3.1.2 Implementation considerations for all tools

The GDG considered that all three approaches – symptom screening, CXR and mWRD – may have roles in screening for TB disease in the general population. The ranking of the tools according to accuracy proposed by the GDG is: first, CXR; second, mWRDs; third, screening for any TB symptom (higher sensitivity and lower specificity); and fourth, screening for any cough or cough lasting 2 weeks or longer (lower sensitivity and higher specificity). However, ease of implementation is highest by far for symptom screening, and less so for CXR and mWRDs with the requirement of additional equipment and resources. The GDG noted that factors related to patient selection, flow and timing may affect the measures of accuracy observed for CXR to detect TB. The inferences made about using mWRDs for screening in the general population relate primarily to pooled studies in high-risk populations and, therefore, there is uncertainty about whether the findings are directly applicable to a general population with a comparable burden of TB. See Web Annex C, Table 1, for more details of the recommendation.

The GDG noted that different symptom screening approaches have varying trade-offs in sensitivity and specificity. The feasibility of implementing symptom screening makes it a much more accessible option programmatically. Symptom screening is a standard part of a clinical workup and can be repeated as often as it is needed.

In contrast, additional resources are needed to undertake chest radiography and mWRDs. Radiography involves exposure to some ionizing radiation, which may increase the long-term risks of cancer. Innovations in radiography in recent years have substantially reduced radiation exposure levels. CXR is largely considered safe, with a radiation dose of 0.1 mSv, which corresponds to 1/30 of the average annual radiation dose from the environment (3 mSv) and 1/10 of the annual accepted dose of ionizing radiation for the general public (1 mSv). Pregnant women are especially vulnerable to ionizing radiation from radiography, and children have a longer life expectancy and, therefore, more time to develop radiation-induced health effects. However, for a pregnant woman and her fetus and for children, CXR has been deemed to not pose a significant risk, provided that good practices are observed, as the primary beam is targeted away from the pelvis (68).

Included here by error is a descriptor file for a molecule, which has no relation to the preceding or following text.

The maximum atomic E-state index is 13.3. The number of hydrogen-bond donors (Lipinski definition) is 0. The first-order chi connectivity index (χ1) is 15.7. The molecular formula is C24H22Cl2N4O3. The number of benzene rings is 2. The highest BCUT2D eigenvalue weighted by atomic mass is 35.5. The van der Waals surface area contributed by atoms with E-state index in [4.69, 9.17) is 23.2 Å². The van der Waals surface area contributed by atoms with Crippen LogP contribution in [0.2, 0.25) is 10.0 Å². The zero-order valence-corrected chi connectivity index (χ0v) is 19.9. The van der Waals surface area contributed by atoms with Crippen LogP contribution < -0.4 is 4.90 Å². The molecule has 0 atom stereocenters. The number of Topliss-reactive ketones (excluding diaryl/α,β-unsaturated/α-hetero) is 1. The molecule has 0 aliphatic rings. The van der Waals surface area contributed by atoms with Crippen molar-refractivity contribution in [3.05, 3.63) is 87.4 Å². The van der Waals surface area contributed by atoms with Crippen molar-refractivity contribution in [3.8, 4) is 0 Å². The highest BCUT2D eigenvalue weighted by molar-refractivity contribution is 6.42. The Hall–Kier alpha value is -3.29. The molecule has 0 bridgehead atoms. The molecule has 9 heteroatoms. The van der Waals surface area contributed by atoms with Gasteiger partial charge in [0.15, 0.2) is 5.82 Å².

When used for screening, mWRDs have different accuracy than when they are used for diagnosis (69), and different predictive values are associated with a positive test and a negative test due to differences in prevalence of TB in the populations being tested. Therefore, results should be interpreted appropriately, and those who screen positive for TB using an mWRD should receive a thorough clinical evaluation that may include further tests and procedures – such as CXR, repeat mWRD on additional sputum samples and other examinations – to establish a diagnosis of TB definitively prior to initiating treatment. These tests can be used on sputum only when a person can expectorate. Scaling up mWRDs for diagnosis should be prioritized (if full access has not yet been achieved) prior to scaling up mWRDs for screening. Using an mWRD as a screening tool requires significant resources, including increased capacity in and expansion of diagnostic and sample transportation networks. Depending on the feasibility and resources available, countries may choose to prioritize TB screening using mWRDs among certain subpopulations with a higher risk of TB.

Countries should position symptom screening, CXR and mWRDs within national TB screening and diagnostic algorithms, according to the goals and objectives of the screening, the populations being screened, the feasibility, resources available, and equity. A range of possible screening algorithms is presented in the operational handbook, including modelled performance of the expected yield.

Book navigation